Table of Contents Table of Contents
Previous Page  16 / 104 Next Page
Basic version Information
Show Menu
Previous Page 16 / 104 Next Page
Page Background





SITE OF THE MONTH: Eat Your World–A Global Guide to Local Food


ummer is a great time to get out and experience local

food and culture wherever you may be. Since 2011,

husband-and-wife team Laura Siciliano-Rosen and Scott

Rosen have sought to make that easier than ever with

their blog “Eat Your World: A Global Guide to Local Food”



Featuring more than 130 cities with listings of the

most important—and delicious—traditional foods to try,

the blog aims to bring attention and access to native or

traditional food and drink all over the world, creating an

online compendium of regional cuisines in the process.

“We believe that tasting the distinct foods and drinks

of a destination is absolutely essential to experiencing it,

as they illuminate that region’s unique culture, history,

geography and lore,” say Siciliano-Rosen and Rosen. They

tend to feature food items, rather than restaurants, letting

travelers find their own variations on the items posted.

The couple hope that, over time, the blog will serve

as a form of “culinary preservation,” and are therefore

interested in traditional recipes that are both in and out of

favor today.

The site is built on

user submissions

, and participation

is highly encouraged. Just upload a picture of your food

recommendation and send it

in. Alternatively, you can jot down a “food memory” about

dining experiences past for submission.

Currently featured on the home page are: Po’ Boys

from New Orleans, kulle from Delhi, roasted bone mar-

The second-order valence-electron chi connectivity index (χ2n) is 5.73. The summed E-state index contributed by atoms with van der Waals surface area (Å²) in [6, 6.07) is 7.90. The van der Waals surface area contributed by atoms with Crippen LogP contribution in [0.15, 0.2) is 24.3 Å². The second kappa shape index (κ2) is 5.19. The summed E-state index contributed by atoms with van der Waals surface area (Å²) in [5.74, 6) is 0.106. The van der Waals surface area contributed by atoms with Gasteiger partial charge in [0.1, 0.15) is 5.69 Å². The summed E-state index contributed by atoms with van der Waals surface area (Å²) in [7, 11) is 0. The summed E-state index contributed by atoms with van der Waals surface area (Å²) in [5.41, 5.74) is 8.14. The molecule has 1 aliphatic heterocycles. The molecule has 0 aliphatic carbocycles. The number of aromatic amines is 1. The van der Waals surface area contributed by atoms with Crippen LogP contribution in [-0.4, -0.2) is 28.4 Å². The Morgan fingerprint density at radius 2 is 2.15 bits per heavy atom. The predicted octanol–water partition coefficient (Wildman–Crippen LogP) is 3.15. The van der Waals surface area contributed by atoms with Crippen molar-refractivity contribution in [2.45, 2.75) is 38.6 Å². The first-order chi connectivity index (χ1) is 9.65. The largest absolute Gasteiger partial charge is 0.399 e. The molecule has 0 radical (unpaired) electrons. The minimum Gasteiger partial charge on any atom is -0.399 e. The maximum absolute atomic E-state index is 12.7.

row from London, poutine from Montreal, appeltaart from

Amsterdam, boza from Istanbul and pølse from Copenha-

gen, along with an extensive guide on what to eat when in


In addition to the wonderful city guides found on the site,

“Eat Your World” has published 11 food and travel guides in ebook form for easy transport covering Istanbul, London,

Amsterdam, Delhi, Oaxaca and Mexico City. Bon appetit!

—Shannon Mizzi, Editorial Intern

and how humanely,” Guterres told Time magazine on April 23.

The rise of various radical groups

contributes to the already-complex situ-

ation. People-smuggling is a lucrative

business, and there is concern that the

trade is helping to finance terrorism in

North Africa and offering terrorists a way

into Europe.

In May, the E.U. approved military

force aimed at disabling the smuggling

operations behind the migration surge.

Meanwhile, disputes over national

quotas for housing asylum seekers con-

tinue, and it appears little is being done

to address the underlying causes of the

migration. Guterres says that Europe’s

response is “lagging far behind.”

—Brittany DeLong, Assistant Editor

What’s Happening in


O n April 25, Burundian President Pierre Nkurunziza declared that he would seek a third term in office, precipi-

tating extensive protests that have contin-

ued ever since, particularly in Bujumbura,

the nation’s capital.

More than 100,000 people have fled

the country, mostly by boat, to Rwanda

and the Democratic Republic of the

Congo. The instability shows no signs of


Though Embassy Burundi was closed

on May 15, and non-emergency person-

nel and employees’ depen-

dents evacuated, it quickly

reopened, but continues to

help U.S. and foreign citizens

to leave on evacuation flights.

The main fear is reignition of the eth-

nic tensions that fueled Burundi’s 12-year

civil war, which ended in 2005. That con-

flict, much like in neighboring Rwanda,

was between the country’s ethnic Hutus

(80 percent of the population) and Tutsis

(20 percent), and left approximately

300,000 dead.

Members of the international com-

munity, and African leaders in particular,

urged postponement of the election.

Originally scheduled for June 26, the

presidential election is now slated for July

15. Parliamentary elections, originally set